Stott named dean for undergraduate education
Published: Tuesday, January 15, 2013
Updated: Tuesday, January 15, 2013 23:01
Andrew Stott stepped into his new role as the dean for undergraduate education on Jan. 1 with a slight sense of irony. When he was a college student, the United Kingdom native never would have seen himself in a position designed to enhance the student experience.
“When I was in college, I was not a joiner at all,” Stott admits. “Quite the opposite, in fact. I was kind of a misanthrope.”
But Stott views the self-described “great irony” as an edge in the face of his new job. Paired with his background in critical thinking and literature, he feels he has an acute eye. He believes someone in his position can’t have a sense of “gassy optimism” and wants to make sure what UB provides to students is meaningful and substantive.
A. Scott Weber, senior vice provost for academic affairs, announced Stott’s appointment in December. Weber held the dean position previously, when he was also the vice provost of undergraduate education.
Stott is now responsible for general undergraduate education and curriculum, academic policy and scholarly communities. Stott stressed “student enrichment, engagement, access and opportunity.” He plans to use his office as a “connective tissue” to bring together different elements of the undergraduate experience. He wants students to get involved outside the classroom with internships, service learning and experiential learning.
Weber believes Stott’s new position will allow him to “build a synergy” among undergraduate departments. While Weber doesn’t feel undergraduate education is disjointed, he said it could be better connected.
“I think [the synergy] can be a lot better,” Weber explained. “I think as he has articulated to me that’s one of his main objectives – to build a really strong environment to build that collaboration.”
Stott’s main focus is building that environment; he said his job and department are currently “a work in progress.”
Stott is starting to work on building connections and break down any sense of boundaries that may be between the units he is overseeing, which includes programslike the Honors College, the Undergraduate Academies, Undergraduate Research, study abroad programs and various other undergraduate experiences.
The goal is to centralize, strategize and put things into place – but the specifics of how that will be done are still being determined.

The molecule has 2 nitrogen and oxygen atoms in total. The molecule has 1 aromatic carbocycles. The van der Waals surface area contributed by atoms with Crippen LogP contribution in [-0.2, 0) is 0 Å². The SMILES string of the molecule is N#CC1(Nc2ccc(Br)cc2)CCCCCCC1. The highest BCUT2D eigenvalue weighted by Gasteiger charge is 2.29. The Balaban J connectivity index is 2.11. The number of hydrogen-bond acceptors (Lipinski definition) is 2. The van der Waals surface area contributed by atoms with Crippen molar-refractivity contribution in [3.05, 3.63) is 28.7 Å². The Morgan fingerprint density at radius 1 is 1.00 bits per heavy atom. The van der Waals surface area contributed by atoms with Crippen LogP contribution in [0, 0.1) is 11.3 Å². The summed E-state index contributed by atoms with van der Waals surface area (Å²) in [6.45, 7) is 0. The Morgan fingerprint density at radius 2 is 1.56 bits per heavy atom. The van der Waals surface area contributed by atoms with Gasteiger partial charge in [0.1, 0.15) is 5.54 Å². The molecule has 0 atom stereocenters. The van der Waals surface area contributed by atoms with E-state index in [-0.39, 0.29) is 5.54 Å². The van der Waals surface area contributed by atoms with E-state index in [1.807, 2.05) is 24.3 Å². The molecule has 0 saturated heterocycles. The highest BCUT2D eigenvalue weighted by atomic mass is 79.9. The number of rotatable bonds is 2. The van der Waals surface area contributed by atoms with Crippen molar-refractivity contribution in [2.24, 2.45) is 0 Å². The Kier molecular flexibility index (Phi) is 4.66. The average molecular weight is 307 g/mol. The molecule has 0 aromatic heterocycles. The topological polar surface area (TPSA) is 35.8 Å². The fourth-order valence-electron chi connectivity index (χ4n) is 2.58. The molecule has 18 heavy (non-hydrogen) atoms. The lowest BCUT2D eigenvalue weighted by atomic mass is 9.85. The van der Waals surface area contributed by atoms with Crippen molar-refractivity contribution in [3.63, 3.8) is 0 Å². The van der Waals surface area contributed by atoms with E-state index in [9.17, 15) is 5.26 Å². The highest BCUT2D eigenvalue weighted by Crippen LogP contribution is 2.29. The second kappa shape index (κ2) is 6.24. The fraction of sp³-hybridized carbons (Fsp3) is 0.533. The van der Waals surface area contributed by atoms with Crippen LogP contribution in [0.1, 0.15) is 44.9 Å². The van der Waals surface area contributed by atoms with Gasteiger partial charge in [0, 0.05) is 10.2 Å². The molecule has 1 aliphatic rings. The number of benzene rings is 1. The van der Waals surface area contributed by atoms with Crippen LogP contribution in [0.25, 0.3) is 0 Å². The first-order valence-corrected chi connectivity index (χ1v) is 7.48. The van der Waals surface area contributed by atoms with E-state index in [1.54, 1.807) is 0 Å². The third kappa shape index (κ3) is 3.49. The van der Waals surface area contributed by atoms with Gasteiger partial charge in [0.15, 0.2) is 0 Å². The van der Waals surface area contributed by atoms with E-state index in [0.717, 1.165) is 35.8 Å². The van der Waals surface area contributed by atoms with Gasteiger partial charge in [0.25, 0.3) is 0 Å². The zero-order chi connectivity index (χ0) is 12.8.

“I’m feeling my way,” Stott said. “It’s like being shown around the Vatican by torch light. Every now and then the beam alights on something of great intricacy and historical value, but what I really need to find is the light switch that will reveal it all.”
Unlike the deans of the different schools, like the College of Arts and Sciences, Stott isn’t in charge of any faculty. The units he oversees – other than general education – do not grant degrees. They serve more to enhance the college experience and enrich outside the classroom. Without such opportunities, Stott pointed out, “why not just take your degree online?”
Stott already has first-hand experience in the scholarly communities that now fall under his jurisdiction. He was named the director of the Honors College in March 2012 –a position he now holds in tandem with being the dean of undergraduate education.
Stott was named the director of the Honors College after a national search was done to fill the position. Weber, well aware of Stott’s qualifications because of that search, feels Stott “has a deep and abiding care for the undergraduate experience.”
He thinks Stott’s experience and success in leading the Honors College gives Stott the chance to think about ways to apply the best parts of the program more uniformly across all curriculums.
Stott said his department will be part of a “longer strategic process” to bring the university through its final stages of UB 2020. He feels there is “somewhat of a mischaracterization” for anyone to believe UB 2020 is focused only on science, technology, engineering and mathematics.
The plan goes across the board and is for the entire university, according to Stott.
“We’re in the final straight [of UB 2020],” Stott said. “We’ve got five or six years to get it done. Now is when we decide what is it we’re going to do, what pieces of the puzzle we’re going to put in place, what kind of educational experience we want to offer, and what values the university wants to stand for.”